MANILA, Philippines - China's Communist Party could be using its territorial dispute with the Philippines to hide domestic scandals from its people, according to foreign analysts and bloggers.
China's leaders could be stoking nationalism in the media over the Scarborough dispute to shift attention away from home, said Harry Kazianis, assistant editor of The Diplomat, an international current affairs magazine for the Asia-Pacific region.
"The Chinese Communist Party has a great deal of influence over what is said in its mainstream media in print, over the radio, on TV and in social media. If Chinese authorities were so inclined, they could rein in jingoism. Yet there seems little inclination so far to do so," Kazianis wrote in an article, "Beware of Chinese Jingoism".
Jingoism is defined as extreme patriotism in the form of an aggressive foreign policy.
He criticized Chinese media's calls for war between China and the Philippines over the Scarborough dispute.
"Chinese media has shifted its gaze elsewhere. In the South China Sea or West Philippine Sea, depending on which party you ask, tensions are being stoked in the form of provocative editorials, reporting, and the actions of Chinese journalists. Such reporting – nothing more than old fashioned jingoism – sets a dangerous precedent in an area of the world that is already rife with tensions. And, while such coverage is useful for turning the page on China’s internal political soap operas, fueling the fires of Chinese nationalism can only inject a dangerous element that, if left unchecked, could make it harder for either side to compromise," he said.
"While Chinese censors are quick to repress any of the latest news or rumors concerning Bo or Chen, matters in the South China Sea seem like fair game," Kazianis added.
He was referring to a scandal involving Bo Xilai, a disgraced Chinese Politburo member who has been sacked from his posts in government and is being implicated in a murder.
Bo's wife has also been dragged into the murder case.
Another hot issue that China is facing is the status of blind human rights activist Chen Guangcheng, who earlier sought refuge at the US embassy in China.
"For China's ruling Communist Party, which is heading toward an end-of-year leadership succession, the dispute with Manila can divert attention from recent energy-sapping scandals over sacked Chongqing party chief Bo Xilai and blind dissident Chen Guangcheng," according to Reuters.
Bloggers monitoring China's affairs share the same view.
Andrew Chubb, a PhD candidate in International Relations at the University of Western Australia, believes that China's Communist Party could be behind the agressive media blitz over Scarborough Shoal.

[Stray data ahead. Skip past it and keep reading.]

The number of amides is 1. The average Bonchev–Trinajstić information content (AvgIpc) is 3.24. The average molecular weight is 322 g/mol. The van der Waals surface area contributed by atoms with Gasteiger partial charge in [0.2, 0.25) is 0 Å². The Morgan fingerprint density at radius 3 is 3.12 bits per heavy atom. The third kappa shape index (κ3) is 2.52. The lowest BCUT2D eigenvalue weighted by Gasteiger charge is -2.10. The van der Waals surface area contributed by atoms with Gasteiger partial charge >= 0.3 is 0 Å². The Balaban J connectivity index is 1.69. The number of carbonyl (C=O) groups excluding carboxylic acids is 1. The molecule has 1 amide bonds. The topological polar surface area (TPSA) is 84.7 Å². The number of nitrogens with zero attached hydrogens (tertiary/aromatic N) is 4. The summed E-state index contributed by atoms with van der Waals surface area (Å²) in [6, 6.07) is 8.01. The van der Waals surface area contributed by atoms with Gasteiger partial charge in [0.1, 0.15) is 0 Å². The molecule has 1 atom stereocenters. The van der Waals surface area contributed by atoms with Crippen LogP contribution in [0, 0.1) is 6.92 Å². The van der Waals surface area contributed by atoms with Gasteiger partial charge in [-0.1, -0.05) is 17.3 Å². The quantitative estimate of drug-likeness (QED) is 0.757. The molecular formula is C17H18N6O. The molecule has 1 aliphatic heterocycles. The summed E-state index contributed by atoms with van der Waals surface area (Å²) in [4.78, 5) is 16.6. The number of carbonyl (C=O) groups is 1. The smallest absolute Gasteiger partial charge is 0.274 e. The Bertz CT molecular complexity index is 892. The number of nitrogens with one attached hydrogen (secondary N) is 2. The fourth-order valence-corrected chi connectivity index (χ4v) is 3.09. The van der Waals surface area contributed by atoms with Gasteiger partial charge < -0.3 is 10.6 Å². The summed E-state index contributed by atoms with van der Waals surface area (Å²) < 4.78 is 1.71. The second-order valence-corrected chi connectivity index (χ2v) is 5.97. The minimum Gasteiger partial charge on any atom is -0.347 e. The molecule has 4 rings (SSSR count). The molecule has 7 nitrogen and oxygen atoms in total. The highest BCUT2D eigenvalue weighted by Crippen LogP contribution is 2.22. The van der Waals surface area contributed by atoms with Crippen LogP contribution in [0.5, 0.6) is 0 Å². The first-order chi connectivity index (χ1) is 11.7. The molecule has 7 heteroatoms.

In his blog, southseaconversations, Chubb said Chinese censors usually delete Internet posts that espouse violence.
However, he noticed such is not the case when it comes to the calls for war over Scarborough Shoal.
"There is no doubt that this was a deliberate campaign to stir up public outrage in China, including demands for war," he said.
He also frowned at Chinese state media's seemingly deliberate distortions and false reports over the situation at Scarborough shoal.
He said the People’s Liberation Army Daily published an article that that called Scarborough Shoal "an issue of territorial integrity, national dignity and even social stability."
"Social stability is of course official code for popular protest (or lack thereof), so the implication was that China could be forced to attack the Philippines because the Chinese people are so angry," Chubb said.
"The [Chinese] leadership is promoting domestic expressions of outrage, including criticism of its own stance as weak, in order to improve its position at the international negotiating table. Something about two birds, one stone. Single arrow, pair of eagles. The Chinese ruling party is good at that," he added.
Another blogger, Jeremy Goldkorn, has gone straight to the point and wrote that Beijing is "distracting the public" in pursuing the Scarborough Shoal dispute.
"The Chen Guangcheng affair barely made a ripple in the Chinese media," he said. "The de facto expulsion of Al Jazeera English service correspondent Melissa Chan from China likewise has not made any headlines in this country."
"Not so the tensions with the Philippines, where China is engaged in a standoff with the island nation over a chunk of rock in the South China Sea," Goldkorn added.
"A cynic might observe that this might be the very tactic being pursued by the Chinese government. The chattering classes in my Weibo feed and the garrulous old men I pass every morning in a hutong on my daily bicycle commute were just last week still talking about the fall of Bo Xilai. Today in Beijing, that seems like so much old news," Goldkorn said.